MONET Claude (1840-1926)
toile (peinture à l’huile) H. 54 cm ; l. 73 cm (sans cadre) ; H. 76 cm ; l. 95,6 cm ; E. 5 cm ; VOLUM. 0,0363 (avec cadre)
Signé en bas à droite : Claude Monet.
don Donop de Monchy Eugène et Victorine (donateurs) (23/05/1940 acquis)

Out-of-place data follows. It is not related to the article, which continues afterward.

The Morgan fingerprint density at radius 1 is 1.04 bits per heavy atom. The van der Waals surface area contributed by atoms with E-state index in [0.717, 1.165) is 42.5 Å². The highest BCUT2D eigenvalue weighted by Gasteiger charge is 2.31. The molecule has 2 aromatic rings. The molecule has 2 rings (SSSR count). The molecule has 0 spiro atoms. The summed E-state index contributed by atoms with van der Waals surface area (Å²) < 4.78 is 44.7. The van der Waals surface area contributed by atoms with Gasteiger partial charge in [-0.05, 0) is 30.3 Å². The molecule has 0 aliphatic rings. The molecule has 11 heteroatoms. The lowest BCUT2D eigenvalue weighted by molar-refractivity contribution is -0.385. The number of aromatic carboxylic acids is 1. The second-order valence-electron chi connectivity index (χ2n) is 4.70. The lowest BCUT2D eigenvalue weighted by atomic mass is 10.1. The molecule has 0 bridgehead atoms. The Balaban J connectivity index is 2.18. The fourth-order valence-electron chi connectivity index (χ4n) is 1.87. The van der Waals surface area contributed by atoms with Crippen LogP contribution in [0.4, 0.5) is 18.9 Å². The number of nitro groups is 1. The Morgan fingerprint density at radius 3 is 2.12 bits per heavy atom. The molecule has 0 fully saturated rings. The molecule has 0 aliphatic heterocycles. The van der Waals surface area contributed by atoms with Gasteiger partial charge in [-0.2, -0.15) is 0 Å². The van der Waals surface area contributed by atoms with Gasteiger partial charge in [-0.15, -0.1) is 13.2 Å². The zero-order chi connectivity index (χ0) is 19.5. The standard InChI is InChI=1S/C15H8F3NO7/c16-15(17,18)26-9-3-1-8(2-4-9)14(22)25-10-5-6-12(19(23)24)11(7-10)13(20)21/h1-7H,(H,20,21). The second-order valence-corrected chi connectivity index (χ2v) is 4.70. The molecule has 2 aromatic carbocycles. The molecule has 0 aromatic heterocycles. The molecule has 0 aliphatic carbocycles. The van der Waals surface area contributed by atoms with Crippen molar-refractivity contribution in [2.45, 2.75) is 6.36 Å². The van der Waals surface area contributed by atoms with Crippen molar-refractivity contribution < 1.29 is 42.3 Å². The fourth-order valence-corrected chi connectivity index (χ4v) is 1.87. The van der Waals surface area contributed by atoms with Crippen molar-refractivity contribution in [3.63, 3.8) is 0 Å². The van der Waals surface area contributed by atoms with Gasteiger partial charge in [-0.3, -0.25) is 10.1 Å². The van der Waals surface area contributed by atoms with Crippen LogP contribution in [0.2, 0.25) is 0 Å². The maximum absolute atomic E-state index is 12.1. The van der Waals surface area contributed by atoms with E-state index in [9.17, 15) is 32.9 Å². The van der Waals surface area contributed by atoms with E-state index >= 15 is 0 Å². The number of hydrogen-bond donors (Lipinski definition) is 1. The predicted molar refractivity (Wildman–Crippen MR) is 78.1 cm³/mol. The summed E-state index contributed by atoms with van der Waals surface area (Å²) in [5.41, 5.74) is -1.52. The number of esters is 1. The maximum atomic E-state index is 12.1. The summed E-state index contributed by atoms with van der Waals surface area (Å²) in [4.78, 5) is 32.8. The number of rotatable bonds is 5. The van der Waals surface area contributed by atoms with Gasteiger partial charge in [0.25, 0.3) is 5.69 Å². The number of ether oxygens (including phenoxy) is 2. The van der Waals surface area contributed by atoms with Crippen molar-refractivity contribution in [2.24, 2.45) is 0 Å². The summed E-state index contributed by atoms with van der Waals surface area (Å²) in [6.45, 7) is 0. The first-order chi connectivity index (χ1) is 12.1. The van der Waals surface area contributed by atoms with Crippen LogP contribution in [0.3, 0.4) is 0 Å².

A humble customs official, Victor Chocquet was one of the first people to support Paul Cézanne. His limited means did not stop Chocquet from assembling an important collection in which other Impressionists figured alongside the painter from Aix. The art lover regularly opened his door to these artists. In 1876, for instance, he made his apartment available to Claude Monet. Located on the fifth floor of 198 Rue de Rivoli in Paris, it offered a view down on to the Tuileries Garden that inspired four paintings by Monet. The version at the Musée Marmottan Monet is the most fully realized, its balanced composition setting it apart. The mass of the Marsan Pavilion on the left and the horizon, which is placed quite high, clearly establish the frame within which the description of the formal garden plays out. Ornamental ponds, flowerbeds, and groves form the poetic surroundings complemented by the regular lines of the park’s paths and the uninterrupted arrangement of sculptures. The palette of golden ochers and shades of green, blue and pink recall the colors of the artist’s Taking a Walk in Argenteuil and more generally his works from the mid-1870s.